Jim Urquhart/Reuters/FILE
Supervolcano under Yellowstone Park: The Grand Prismatic Spring, the largest in the United States and third largest in the world, is seen in Yellowstone National Park, Wyoming, June 22, 2011.

Supervolcano blowing smoke? Young scientist says so.

Supervolcano reports in the news are capturing the attention of many parents, but plugged-in kids might find a supervolcano of little surprise after what science fare they find online.

While scientists trumpet the potential catastrophic results of a supervolcano causing planetary extinction, parents should not be too quick to jump on the story as science fair fodder for their kids, because this news could be a snooze thanks to YouTube science fare.

The annual rite of passage for parents and kids – the school science fair – is coming up later this month. So, when I read the BBC News report this morning stating that it is much more likely than once believed that a “supervolcano” – like the one underneath Yellowstone National Park – could explode and wipe out civilization as we know it, the first thing I did was tell my son Quin, 10.

None of my sons have ever wanted to build a science fair volcano, like the one my dad and I made together years ago, because it seems they have become so cliché.

Quin’s project is on making a “true mirror” by placing two mirrors at right angles in order to counter the reversal that a common mirror makes of our reflection. He’d seen a Vsauce video on YouTube about why people don’t like what they see when looking at photos or videos of themselves. That’s because the mirror shows us a reverse or “untrue” image of ourselves, which we come to know and accept.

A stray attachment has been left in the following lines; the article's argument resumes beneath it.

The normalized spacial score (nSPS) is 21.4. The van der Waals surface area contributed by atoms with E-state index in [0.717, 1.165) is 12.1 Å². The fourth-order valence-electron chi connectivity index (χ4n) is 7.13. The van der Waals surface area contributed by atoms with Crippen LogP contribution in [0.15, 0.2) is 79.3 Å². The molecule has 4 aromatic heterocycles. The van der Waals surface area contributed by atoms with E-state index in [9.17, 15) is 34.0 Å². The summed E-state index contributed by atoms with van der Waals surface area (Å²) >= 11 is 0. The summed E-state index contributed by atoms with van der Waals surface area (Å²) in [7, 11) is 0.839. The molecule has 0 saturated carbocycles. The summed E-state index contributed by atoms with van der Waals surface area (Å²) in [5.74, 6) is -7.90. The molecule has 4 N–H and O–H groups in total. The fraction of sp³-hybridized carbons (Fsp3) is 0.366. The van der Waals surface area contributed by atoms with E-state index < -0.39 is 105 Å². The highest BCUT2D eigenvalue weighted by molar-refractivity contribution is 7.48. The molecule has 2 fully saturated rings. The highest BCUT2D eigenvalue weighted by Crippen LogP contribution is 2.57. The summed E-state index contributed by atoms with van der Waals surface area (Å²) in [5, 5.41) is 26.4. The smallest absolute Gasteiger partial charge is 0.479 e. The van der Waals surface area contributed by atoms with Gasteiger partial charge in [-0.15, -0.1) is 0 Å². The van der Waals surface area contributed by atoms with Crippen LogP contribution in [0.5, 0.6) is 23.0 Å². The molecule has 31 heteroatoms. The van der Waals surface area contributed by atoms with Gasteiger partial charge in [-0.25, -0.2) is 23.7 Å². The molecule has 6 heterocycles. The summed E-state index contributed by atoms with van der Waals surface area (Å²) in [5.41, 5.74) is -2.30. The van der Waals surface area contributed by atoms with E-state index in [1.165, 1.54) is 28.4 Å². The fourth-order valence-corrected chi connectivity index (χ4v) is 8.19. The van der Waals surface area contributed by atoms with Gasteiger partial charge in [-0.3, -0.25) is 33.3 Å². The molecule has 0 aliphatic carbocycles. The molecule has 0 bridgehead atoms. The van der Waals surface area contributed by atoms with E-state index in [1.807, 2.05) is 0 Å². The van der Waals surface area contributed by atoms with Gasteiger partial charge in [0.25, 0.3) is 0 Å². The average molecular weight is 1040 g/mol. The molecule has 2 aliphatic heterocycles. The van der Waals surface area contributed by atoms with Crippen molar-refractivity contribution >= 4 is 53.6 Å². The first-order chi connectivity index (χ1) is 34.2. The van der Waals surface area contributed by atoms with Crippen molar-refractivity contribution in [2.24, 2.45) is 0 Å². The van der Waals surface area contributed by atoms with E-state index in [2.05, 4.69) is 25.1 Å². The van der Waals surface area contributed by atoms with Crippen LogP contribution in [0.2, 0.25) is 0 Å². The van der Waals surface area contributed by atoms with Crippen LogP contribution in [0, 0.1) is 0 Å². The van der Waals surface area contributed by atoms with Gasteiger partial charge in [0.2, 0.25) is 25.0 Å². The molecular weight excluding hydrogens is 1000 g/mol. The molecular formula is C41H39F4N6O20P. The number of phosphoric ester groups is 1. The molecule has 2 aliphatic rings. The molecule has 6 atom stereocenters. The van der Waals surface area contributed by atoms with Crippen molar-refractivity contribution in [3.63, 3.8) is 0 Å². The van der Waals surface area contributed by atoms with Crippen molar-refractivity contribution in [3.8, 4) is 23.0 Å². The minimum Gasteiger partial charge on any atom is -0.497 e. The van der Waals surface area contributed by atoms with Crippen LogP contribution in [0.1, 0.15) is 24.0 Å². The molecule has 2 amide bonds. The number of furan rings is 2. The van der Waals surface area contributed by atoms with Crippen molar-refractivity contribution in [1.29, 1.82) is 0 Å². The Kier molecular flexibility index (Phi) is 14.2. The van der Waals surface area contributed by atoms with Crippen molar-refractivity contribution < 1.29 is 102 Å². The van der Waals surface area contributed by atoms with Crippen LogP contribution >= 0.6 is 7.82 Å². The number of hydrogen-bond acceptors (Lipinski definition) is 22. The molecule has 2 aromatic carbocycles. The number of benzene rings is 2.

“I’d rather see how I really look than make some boring, goopy red mess all over the table,” Quin explained.

Maybe I was being a little childish in offering the supervolcano news this morning, hoping he’d see mom’s idea wasn’t lame after all.

Because this is about something I believed was cutting edge, I expected him to erupt with excitement, amazement, scientific curiosity, and wonder.

“Meh,” he said with a shrug. “When you think about it, it’s not nearly as scary as the ones on Mars. If the biggest one on Mars erupts it could turn the planet inside-out.”

Okay, but we don’t live on Mars.

And, according to a recent study published by ETH Zurich, cited in the BBC report, a supervolcano doesn't need additional factors other than its size to erupt.

"Once you get enough melt, you can start an eruption just like that," the study's lead author Wim Malfait told the BBC.

There are about 20 known supervolcanoes on Earth – including Lake Toba in Indonesia, Lake Taupo in New Zealand, and the somewhat smaller Phlegraean Fields near Naples, Italy.

None of this impressed Quin, because he is a modern geek-child with Internet access and an insatiable hunger for science factoids.

The child looked me straight in the eye and said the word, “Yawn!”

“Mom, seriously, Mars has the largest supervolcano in the SOLAR SYSTEM, called Olympus Mons,” Quin said heatedly. “THE SOLAR SYSTEM! It’s actually three-times taller than our planet’s biggest one, in Hawaii!”